Romans 2 – The Law

Read Romans 2

The prominence and important of the Law in the Old Testament cannot be understated.  It’s relevance to the New Testament and the New Covenant often is.  Paul is laying out the basics of God’s plan for salvation and we see here that the Law was a vital part of that plan.  For God’s people, however, Paul points to the true purpose of the Law and God’s true desire of His people: a “circumcised heart.”

God’s desire for His people was a renewed, reconciled relationship with humankind. Since the calling of Abram in Genesis 12, the whole arc of this relationship was that all of the nations of the world would be blessed through God’s covenant relationship with Abram.  The Law, then, became a part of how God was calling His people to live in this relationship.  It was, as Moses points out in Deuteronomy 6, always about the heart.  God’s Law showed His people the things that would damage their relationship with the goal being that they would want to avoid these things, desiring a deeper relationship with Him.

Yet Israel completely misses this point.  First, they ignore the Law and, when they are punished in exile, they eventually divulge into legalism rather than heart change.  So many laws were developed to protect people from breaking God’s Law that it was literally impossible to follow, even for the religious leaders and teachers that Paul addresses here.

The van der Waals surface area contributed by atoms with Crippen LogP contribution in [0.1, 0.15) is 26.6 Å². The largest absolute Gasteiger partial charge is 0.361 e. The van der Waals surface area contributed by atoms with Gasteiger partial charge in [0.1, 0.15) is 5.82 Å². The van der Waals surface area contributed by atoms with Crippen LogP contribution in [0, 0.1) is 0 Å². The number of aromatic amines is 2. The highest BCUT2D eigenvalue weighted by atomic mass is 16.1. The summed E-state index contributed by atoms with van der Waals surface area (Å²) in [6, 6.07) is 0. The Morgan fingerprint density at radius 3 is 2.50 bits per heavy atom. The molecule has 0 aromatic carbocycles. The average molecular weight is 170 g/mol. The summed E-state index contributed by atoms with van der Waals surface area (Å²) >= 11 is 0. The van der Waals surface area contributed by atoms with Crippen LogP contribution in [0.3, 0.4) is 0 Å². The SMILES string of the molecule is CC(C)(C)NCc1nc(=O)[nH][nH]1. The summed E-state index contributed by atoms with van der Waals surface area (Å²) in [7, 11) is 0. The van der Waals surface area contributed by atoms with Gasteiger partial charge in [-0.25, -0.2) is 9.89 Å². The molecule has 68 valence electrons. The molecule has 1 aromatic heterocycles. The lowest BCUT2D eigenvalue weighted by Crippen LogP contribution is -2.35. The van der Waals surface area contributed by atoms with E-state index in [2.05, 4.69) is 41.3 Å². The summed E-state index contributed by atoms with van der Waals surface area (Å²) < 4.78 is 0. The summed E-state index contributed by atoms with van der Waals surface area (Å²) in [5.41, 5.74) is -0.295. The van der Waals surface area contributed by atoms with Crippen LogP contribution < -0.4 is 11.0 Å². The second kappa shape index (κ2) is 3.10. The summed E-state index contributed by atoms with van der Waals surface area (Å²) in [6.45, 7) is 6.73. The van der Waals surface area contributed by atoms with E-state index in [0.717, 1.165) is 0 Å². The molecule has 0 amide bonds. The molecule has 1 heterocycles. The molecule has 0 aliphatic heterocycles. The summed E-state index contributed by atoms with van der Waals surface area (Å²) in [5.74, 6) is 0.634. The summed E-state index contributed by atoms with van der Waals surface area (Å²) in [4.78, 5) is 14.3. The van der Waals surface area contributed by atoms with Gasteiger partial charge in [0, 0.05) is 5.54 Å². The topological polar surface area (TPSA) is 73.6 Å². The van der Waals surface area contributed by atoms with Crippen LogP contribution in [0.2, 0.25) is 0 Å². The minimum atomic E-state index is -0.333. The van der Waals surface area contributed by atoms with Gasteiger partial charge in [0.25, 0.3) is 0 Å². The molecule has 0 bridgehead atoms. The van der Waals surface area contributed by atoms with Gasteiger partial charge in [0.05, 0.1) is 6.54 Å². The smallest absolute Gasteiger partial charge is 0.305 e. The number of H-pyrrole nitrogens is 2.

Israel’s problem, in the end, was that they thought that having the Law and being in the land is what gave them their identity.  What they failed to see is that it isn’t what one does that makes them God’s people but who they are as God’s called children.  We too need to remember that our Identity is grounded in Christ, not our actions.

Check out what the Heidelberg Catechism says about this:

Heidelberg Catechism Q & A: 12, 13

Check out what the Belgic Confession says about this:

Belgic Confession Articles: 17


2 Responses to “Romans 2 – The Law”

  1. […] Romans 2:1-11 – You, therefore, have no excuse, you who pass judgment on someone else, for at whatever point you judge another, you are condemning yourself, because you who pass judgment do the same things. Now we know that God’s judgment against those who do such things is based on truth. So when you, a mere human being, pass judgment on them and yet do the same things, do you think you will escape God’s judgment? Or do you show contempt for the riches of his kindness, forbearance and patience, not realizing that God’s kindness is intended to lead you to repentance? […]

  2. […] Romans 2:4-5 – Or do you show contempt for the riches of his kindness, forbearance and patience, not realizing that God’s kindness is intended to lead you to repentance? […]

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